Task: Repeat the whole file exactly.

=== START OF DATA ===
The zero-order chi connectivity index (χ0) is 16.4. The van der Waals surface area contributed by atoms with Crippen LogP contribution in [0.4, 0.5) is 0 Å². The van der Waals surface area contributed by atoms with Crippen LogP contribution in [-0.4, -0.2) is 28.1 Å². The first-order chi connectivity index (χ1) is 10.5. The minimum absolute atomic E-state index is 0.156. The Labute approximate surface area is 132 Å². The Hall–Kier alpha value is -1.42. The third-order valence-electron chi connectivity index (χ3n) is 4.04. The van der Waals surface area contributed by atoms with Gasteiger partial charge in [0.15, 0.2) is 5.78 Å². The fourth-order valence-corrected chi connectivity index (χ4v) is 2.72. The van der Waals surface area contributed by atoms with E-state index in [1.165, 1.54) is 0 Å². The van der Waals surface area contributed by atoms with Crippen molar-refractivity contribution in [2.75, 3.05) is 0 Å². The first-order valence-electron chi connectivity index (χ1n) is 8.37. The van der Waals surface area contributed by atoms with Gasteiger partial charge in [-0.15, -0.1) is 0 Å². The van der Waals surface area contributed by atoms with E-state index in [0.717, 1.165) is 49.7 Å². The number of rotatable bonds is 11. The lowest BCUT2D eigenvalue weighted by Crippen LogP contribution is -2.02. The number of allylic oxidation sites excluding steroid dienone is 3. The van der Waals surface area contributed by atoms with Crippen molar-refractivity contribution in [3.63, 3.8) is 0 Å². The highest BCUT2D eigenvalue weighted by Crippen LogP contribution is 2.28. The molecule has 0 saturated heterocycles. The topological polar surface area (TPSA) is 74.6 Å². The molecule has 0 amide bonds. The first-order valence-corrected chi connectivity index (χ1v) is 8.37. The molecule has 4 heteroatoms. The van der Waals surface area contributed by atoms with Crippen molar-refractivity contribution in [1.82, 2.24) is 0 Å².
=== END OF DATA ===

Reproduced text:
The zero-order chi connectivity index (χ0) is 16.4. The van der Waals surface area contributed by atoms with Crippen LogP contribution in [0.4, 0.5) is 0 Å². The van der Waals surface area contributed by atoms with Crippen LogP contribution in [-0.4, -0.2) is 28.1 Å². The first-order chi connectivity index (χ1) is 10.5. The minimum absolute atomic E-state index is 0.156. The Labute approximate surface area is 132 Å². The Hall–Kier alpha value is -1.42. The third-order valence-electron chi connectivity index (χ3n) is 4.04. The van der Waals surface area contributed by atoms with Gasteiger partial charge in [0.15, 0.2) is 5.78 Å². The fourth-order valence-corrected chi connectivity index (χ4v) is 2.72. The van der Waals surface area contributed by atoms with E-state index in [1.165, 1.54) is 0 Å². The van der Waals surface area contributed by atoms with Crippen molar-refractivity contribution in [2.75, 3.05) is 0 Å². The first-order valence-electron chi connectivity index (χ1n) is 8.37. The van der Waals surface area contributed by atoms with Gasteiger partial charge in [-0.15, -0.1) is 0 Å². The van der Waals surface area contributed by atoms with E-state index in [0.717, 1.165) is 49.7 Å². The number of rotatable bonds is 11. The lowest BCUT2D eigenvalue weighted by Crippen LogP contribution is -2.02. The number of allylic oxidation sites excluding steroid dienone is 3. The van der Waals surface area contributed by atoms with Crippen molar-refractivity contribution in [3.63, 3.8) is 0 Å². The highest BCUT2D eigenvalue weighted by Crippen LogP contribution is 2.28. The molecule has 0 saturated heterocycles. The topological polar surface area (TPSA) is 74.6 Å². The molecule has 0 amide bonds. The first-order valence-corrected chi connectivity index (χ1v) is 8.37. The molecule has 4 heteroatoms. The van der Waals surface area contributed by atoms with Crippen molar-refractivity contribution in [1.82, 2.24) is 0 Å².